Malware researchers at BitDefender are reporting on a newly discovered malware (Trojan.PWS.ChromeInject.B) that when once dropped in Firefox's add-ons directory starts operating as such, and attempts to steal accounting data from a predefined list of over a hundred E-banking sites. Once the accounting data is obtained, it's forwarded to a free web space hosting provider in Russia. Earlier this year, a more severe incident took place when the Vietnamese Language Pack hosted at Mozilla's official list was infected with malware.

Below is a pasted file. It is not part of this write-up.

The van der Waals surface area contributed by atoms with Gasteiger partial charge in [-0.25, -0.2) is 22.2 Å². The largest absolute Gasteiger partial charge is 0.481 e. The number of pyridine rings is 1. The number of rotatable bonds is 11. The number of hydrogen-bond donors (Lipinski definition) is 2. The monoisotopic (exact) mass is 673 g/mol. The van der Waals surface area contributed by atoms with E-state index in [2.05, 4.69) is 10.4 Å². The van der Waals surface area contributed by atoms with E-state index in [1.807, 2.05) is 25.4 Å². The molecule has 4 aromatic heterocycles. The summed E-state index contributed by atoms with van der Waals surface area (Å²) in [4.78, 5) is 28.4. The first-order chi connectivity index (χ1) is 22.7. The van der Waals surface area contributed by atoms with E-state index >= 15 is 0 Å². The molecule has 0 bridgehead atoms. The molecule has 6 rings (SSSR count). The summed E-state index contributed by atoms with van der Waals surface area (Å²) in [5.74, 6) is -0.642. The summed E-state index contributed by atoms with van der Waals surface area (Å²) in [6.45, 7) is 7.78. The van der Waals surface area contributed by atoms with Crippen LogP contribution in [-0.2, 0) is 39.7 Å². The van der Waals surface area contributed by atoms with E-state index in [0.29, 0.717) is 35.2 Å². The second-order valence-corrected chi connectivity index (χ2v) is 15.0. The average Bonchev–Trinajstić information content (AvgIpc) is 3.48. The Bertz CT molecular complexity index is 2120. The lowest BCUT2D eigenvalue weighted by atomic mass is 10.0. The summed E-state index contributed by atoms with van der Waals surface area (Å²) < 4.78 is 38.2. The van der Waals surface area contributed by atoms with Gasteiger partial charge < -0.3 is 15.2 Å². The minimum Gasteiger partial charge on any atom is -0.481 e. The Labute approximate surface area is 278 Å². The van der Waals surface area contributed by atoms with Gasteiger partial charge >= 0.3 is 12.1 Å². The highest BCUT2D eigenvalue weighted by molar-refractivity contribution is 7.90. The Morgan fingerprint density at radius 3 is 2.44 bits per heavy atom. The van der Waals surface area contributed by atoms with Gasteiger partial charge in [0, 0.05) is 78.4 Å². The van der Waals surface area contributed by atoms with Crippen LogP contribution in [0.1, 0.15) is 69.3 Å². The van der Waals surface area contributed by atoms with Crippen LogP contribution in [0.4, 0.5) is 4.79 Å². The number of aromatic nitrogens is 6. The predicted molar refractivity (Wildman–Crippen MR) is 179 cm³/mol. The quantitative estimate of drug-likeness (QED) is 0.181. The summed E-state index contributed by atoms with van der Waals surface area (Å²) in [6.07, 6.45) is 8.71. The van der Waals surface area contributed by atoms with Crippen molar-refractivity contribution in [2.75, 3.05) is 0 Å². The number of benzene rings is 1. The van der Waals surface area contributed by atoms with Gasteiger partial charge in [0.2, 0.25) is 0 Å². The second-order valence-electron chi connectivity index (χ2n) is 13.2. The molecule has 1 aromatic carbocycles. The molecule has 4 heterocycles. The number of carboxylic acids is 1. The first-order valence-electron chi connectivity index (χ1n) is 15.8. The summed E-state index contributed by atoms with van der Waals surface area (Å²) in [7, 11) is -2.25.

Despite the novel approach used, the malware would have made a huge impact if it were released several years ago when E-banking authentication was still in its infancy since plain simple keylogging is one part of the session hijacking tactics used. And while they will indeed obtain the accounting data, this is no longer sufficient for a successful compromise of a bank account. In comparison, the techniques used by sophisticated crimeware like Zeus, Sinowal and Wsnpoem undermine the majority of two-factor authentication mechanisms used by E-banking providers, since once you start doing E-banking from a compromised environment nothing's really what it seems to be anymore.